Reviewed by on    All the world's a stage  

Proof. Photo C.T. Sinclair


Proof, David Auburn’s Pulitzer Prize winning play, now being presented by the Nora Theatre Company at the Central Square Theatre in Cambridge, MA, is in theory about the world of mathematics. However, presumably influenced by Auburn’s lack of knowledge of the topic, this four-hander explores family problems and clichés about mathematicians rather than mathematics.


The literary history of the mad scientist, one of Proof’s main themes, goes back at least to Mary Shelley’s Frankenstein in the early nineteenth century. Catherine, a mathematically gifted young woman, gave up her studies at Northwestern University to care for her brilliant and famous father when he lost his ability to function mentally. She fears the same fate. In the first scene, she and her father Robert celebrate her twenty-fifth birthday and talk confidentially before he announces that he is dead.


Catherine’s sister Claire flies to Chicago from New York for the funeral and to take charge of the estate and Catherine. Their relationship is extremely awkward. The fourth character is Hal, a young math professor, whose PhD thesis was supervised by Robert. With Catherine’s permission, he has been reading through Robert’s notebooks in the hope of finding important discoveries that he can use to advance his own career. Both he and Catherine are drawn to each other and an affair begins, only to be aborted when Hal disappoints her. Catherine shows Hal a proof she has written and he refuses to believe that it is her work. But all’s well that ends well and the two develop trust, proof of Robert’s love and Catherine’s developing confidence. Claire returns to New York.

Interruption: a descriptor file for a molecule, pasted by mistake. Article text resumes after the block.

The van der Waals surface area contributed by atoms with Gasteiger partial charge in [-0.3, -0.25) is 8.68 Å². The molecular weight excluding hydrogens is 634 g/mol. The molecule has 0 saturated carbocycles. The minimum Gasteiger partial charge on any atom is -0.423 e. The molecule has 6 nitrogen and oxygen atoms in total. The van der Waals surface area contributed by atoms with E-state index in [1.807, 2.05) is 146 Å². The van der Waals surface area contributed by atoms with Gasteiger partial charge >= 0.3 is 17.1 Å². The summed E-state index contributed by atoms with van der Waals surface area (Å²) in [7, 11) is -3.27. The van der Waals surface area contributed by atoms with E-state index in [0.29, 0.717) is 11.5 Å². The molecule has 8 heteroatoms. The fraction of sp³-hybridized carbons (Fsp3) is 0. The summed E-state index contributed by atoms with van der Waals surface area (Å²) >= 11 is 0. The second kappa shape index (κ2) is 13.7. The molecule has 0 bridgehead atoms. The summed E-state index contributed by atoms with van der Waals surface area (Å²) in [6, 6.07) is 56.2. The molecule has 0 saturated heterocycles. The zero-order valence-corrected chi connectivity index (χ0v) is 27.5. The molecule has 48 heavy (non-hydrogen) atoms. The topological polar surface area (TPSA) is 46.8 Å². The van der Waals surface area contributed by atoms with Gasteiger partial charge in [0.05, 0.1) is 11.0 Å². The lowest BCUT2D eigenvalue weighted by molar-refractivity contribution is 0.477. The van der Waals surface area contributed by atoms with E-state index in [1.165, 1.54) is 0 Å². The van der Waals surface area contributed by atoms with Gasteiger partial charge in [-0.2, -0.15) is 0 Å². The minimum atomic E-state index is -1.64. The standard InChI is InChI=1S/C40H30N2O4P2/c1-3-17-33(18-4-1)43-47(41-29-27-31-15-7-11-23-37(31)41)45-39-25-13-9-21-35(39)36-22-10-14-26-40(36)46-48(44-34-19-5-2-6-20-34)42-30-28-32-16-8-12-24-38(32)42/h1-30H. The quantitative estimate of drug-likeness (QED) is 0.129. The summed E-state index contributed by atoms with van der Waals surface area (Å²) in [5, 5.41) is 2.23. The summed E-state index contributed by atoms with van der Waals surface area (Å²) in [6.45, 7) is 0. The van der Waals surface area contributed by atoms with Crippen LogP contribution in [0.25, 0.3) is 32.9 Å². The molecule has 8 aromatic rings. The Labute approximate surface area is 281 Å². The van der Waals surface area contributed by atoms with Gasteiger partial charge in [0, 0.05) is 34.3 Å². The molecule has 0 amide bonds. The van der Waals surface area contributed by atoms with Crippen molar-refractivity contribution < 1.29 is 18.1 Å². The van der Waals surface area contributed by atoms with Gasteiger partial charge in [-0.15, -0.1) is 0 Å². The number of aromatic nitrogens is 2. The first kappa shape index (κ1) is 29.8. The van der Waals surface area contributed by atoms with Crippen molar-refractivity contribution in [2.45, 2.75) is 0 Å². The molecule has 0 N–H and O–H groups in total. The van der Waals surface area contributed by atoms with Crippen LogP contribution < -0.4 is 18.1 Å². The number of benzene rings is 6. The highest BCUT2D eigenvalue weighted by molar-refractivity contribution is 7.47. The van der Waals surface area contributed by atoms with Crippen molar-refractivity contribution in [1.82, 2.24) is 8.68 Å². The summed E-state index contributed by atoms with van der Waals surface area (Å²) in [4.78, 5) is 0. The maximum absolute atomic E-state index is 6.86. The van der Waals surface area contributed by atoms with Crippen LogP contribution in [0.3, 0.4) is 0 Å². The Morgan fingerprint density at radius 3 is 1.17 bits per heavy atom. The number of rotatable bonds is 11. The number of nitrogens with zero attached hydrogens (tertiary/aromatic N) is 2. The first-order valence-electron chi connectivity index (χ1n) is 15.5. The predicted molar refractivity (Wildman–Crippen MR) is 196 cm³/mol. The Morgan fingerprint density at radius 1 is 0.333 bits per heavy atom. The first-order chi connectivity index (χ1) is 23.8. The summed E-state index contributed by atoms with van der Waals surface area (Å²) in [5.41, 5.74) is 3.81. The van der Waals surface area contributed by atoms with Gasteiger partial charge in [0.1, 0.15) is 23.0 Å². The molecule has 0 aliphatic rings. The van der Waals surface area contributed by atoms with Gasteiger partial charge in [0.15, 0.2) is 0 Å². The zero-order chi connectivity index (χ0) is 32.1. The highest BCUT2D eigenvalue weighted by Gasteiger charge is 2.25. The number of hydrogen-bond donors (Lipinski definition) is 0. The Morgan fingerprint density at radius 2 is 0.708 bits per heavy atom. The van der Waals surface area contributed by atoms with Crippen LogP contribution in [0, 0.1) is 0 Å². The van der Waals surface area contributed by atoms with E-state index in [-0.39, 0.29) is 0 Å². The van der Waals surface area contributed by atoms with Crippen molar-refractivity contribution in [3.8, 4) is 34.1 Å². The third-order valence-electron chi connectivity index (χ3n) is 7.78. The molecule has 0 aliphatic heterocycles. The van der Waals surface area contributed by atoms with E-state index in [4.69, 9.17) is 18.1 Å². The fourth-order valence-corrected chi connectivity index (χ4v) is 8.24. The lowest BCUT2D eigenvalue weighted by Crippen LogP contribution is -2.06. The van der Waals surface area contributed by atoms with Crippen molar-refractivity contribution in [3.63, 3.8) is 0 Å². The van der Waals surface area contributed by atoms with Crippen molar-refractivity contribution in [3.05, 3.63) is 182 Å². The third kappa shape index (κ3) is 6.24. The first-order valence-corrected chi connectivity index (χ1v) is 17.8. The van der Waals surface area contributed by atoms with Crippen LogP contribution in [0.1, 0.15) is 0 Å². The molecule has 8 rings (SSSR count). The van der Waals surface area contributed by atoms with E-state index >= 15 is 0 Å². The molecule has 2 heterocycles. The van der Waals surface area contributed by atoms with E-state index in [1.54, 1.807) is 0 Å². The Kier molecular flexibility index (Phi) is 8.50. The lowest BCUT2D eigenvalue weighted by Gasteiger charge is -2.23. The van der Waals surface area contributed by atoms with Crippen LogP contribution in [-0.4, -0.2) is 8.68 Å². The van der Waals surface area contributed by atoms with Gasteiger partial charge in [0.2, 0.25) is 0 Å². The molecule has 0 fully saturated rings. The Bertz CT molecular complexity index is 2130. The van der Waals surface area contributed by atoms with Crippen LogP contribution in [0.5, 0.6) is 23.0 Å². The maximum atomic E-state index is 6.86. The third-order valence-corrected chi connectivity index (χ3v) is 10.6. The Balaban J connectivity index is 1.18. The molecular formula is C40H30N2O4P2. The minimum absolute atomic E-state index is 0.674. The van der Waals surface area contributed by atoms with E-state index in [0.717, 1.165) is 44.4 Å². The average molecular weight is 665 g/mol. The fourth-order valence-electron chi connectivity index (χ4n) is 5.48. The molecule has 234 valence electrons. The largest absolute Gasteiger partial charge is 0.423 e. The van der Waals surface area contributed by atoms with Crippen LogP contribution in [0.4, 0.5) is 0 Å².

The action, which moves back and forth in time, takes place on the shabby porch of the family home, an old house near the University of Chicago where Robert had taught. Faded mathematical writings cover the outside walls of the house. Dead leaves fill the yard in front of the porch, perhaps signifying the demise of Robert.


While the script makes clear that Catherine suffers from depression, in Lise Nguyen’s performance she is often underplayed. Cheryl Daro’s Claire is a stylishly dressed, successful business woman who under her guise of self-assurance is jealous of her sister’s intellectual gifts.


When I first discovered that all the actors except Avery Bargar, the production’s Hal are Asian, I was taken aback. Was the Nora Theatre presenting stereotypes? In the program artistic director Lee Mikeska Gardner explains that when the choice was made to stage Proof, all those concerned discussed whether a “well-made play” that is also a family drama and a mystery as well as a work that deals with math was strong enough to meet the criteria set up by the theatre and MIT. That is performing plays that try to bring a new understanding of science to their audiences while raising and discussing social and ethical matters.  The Asian artists they spoke to were highly enthusiastic and offered their ideas on why the plan was valid.


Proof plays through February 18 at the Central Square Theatre.


Written by David Auburn

Directed by Michelle M. Aguillon

Scenic Design by Janie E. Howland

Costume Design by Leslie Held

Lighting Design by Allison Schneider

Sound Design by Grant Furgiuele



Robert ……………Michael Tow

Catherine …………Lisa Nguyen

Hal ……………….Avery Bargar

Claire …………….Cheryl Daro